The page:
Gotham City is dirty and crime-ridden and packed full of bizarre statues of men holding giant globes. But there is hope yet. There’s a terrifying vigilante prowling the rooftops and he’s got the criminals running scared. His name is Batman (Michael Keaton, Multiplicity) and he wears a stealthy, black rubber suit with a bright yellow badge on the front and he drives a car that came in first place in the Most Difficult to Parallel Park World Championships and he loves killing people. Loves it.
One night he drops a gangster named Jack Napier (Jack Nicholson, As Good as It Gets) into a vat of Ecto Cooler, which turns him into the Joker, a maniacal mass murderer who’s ultimate dream is to gas the Gotham populace to a Prince song. Aiding Batman in his quest to stop the Joker is Billy Dee Williams.
Granted, the Christopher Nolan Batman films have redefined what the character is capable of on the big screen, and when compared to those efforts, all the films that came before them, from this one on, fall woefully short. Yes, the breaks in canon and mythology that director Tim Burton implements are glaring in their audacity (the Joker’s origin, his culpability in the Waynes’ death, Batman’s penchant for homicide). And, sure, the two Jacks (Nicholson and Palance) turn in a couple of the hammiest villain performances of all time.
But for all its shortcomings, Batman was and continues to be BIG-ASS FUN. Remember all that “Movie of the Decade” stuff from its 1989 theatrical run? Burton, Keaton, and company set the world on fire and no matter how it compares to the current, much-adored film treatments of Batman, give credit where it’s due: It was this movie that gave Bats his groove back. Gone was the campiness that had defined the character’s previous visual exploits, replaced with a gritty, dark interpretation that paved the way for homeboy’s current credibility.
I’ve got a major nerd-love for this film, warts and all. Its visionary appeal is legendary, a nightmarish, gothic confluence of timelines, perfectly suit both Tim Burton’s unique aesthetic and the alternate world that Batman inhabits. Plus…man, enough of this kind of talk. Here’s why Batman is awesome and you know it:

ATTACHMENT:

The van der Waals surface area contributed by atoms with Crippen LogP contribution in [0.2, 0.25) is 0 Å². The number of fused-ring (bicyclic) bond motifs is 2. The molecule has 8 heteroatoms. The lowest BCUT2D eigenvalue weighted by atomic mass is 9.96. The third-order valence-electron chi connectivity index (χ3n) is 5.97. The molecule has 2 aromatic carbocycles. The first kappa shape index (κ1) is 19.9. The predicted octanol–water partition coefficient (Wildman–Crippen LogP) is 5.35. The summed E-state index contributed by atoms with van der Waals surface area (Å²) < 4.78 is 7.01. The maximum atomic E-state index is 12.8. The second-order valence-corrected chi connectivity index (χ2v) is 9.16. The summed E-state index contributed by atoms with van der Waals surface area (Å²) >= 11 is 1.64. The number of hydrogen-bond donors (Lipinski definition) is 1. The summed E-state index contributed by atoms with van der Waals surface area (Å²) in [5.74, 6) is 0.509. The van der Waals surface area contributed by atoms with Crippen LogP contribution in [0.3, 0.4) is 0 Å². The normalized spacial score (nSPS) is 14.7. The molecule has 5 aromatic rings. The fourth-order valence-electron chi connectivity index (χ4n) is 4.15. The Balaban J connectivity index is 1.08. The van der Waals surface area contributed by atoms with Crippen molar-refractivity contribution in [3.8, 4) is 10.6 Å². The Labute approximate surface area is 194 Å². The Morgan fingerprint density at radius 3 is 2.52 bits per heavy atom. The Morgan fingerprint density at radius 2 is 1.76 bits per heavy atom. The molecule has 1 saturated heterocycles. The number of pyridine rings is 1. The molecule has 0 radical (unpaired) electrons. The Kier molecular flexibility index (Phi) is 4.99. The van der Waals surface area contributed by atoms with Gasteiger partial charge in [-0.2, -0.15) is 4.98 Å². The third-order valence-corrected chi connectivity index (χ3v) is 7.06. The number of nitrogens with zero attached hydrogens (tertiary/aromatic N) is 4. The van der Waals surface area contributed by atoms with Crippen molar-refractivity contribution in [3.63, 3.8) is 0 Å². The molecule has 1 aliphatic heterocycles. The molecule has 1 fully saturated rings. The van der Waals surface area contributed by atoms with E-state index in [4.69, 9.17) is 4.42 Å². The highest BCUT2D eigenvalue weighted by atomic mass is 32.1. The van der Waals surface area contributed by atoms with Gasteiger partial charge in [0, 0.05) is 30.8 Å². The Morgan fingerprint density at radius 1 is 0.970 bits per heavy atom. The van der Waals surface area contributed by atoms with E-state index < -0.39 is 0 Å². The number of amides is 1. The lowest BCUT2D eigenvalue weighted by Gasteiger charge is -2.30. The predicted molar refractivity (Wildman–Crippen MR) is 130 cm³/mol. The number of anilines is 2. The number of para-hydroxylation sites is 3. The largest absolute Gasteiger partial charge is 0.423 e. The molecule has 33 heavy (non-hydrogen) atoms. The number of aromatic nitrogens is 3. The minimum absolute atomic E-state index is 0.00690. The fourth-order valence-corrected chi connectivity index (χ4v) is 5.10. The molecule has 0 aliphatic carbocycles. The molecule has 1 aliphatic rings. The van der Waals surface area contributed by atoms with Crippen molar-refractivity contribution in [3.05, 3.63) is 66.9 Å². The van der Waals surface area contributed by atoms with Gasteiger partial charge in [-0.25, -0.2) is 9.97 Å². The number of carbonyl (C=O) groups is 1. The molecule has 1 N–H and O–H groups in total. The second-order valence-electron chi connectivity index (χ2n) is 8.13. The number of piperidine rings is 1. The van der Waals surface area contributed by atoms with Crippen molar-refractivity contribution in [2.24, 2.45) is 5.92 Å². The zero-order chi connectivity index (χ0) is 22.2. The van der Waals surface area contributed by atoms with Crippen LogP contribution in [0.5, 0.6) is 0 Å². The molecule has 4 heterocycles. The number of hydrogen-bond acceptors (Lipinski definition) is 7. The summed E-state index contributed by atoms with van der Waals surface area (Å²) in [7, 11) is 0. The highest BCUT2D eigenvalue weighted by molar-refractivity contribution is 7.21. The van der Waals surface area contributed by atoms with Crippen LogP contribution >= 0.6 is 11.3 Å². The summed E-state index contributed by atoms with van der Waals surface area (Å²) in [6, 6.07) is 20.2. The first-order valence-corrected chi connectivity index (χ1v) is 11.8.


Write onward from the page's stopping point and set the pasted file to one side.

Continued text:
1. Keaton. They guy didn’t have the pretty boy looks of Clooney or the chiseled angst of Bale, but there can be no question as to his effectiveness in this role. To date, he also sports the best Batman voice, a fine mixture of gruffness and gravitas minus the gravel.
2. The Batmobile. What it lacks in maneuverability and practicality, the redesigned Batmobile was revolutionary in its sheer awesomeness. Come on the thing had shields! And hubcap grenades!
3. The cathedral. Why the city planners opted to build a gigantic church in the middle of Gotham that poses an obvious threat to low-flying aircraft and contains no elevator is beyond me, but who cares? Ramming bad guys’ heads into the giant bells and tossing them to their deaths off the top ledges is cinematic nirvana!
4. Sword guy. Best fight of the movie: when Batman goes toe-to-toe with the dude dual-wielding the katanas and kicks him end over end. Least cool fight of the movie? Batman’s showdown with the Joker, a one-sided, almost mean distribution of punishment that ends in the Joker having a gargoyle tied to his ankle. To this day, I still can’t quite figure out the physics.
5. Bob the Goon. One of the best evil sidekicks of all time. His demise is probably the biggest laugh-getter of the flick.
The new 1.85:1 widescreen transfer is certainly a step over the standard DVD, but it’s not a quantum leap of visual fidelity. The enhanced resolution does bring to life the startling imagery and the flamboyant colors of the Joker’s makeup and the parade balloons and the vats of toxic waste really pop. While certainly the finest looking incarnation of the film, the Bat-Blu treatment falls shy of eye-popping. The sharp TrueHD 5.1 surround will bring Danny Elfman’s legendary score and Prince’s bodacious tunes to throbbing life.
Lots of extras, all recycled from the earlier Batman DVD special edition, but interesting nonetheless: Burton delivers a good commentary, though I don’t think I’ve ever heard someone say “you know” so many times in a contiguous two hour block of time; the large batch of featurettes include a segmented version of the two-hour plus making-of documentary; a gallery of heroes and villains, another selection of short features (“Beyond Batman”) looking at the production design, the Batmobile, the suit, the gadgets, the Joker makeup and the score; a large retrospective on Batman and the comic world; a ridiculous, deleted storyboard sequence featuring Robin’s introduction; and, finally, four Prince music videos. All of this crammed onto one dual-layer Blu-ray disc, a testament the format’s storage capabilities.
I want you to tell all your friends: Not guilty.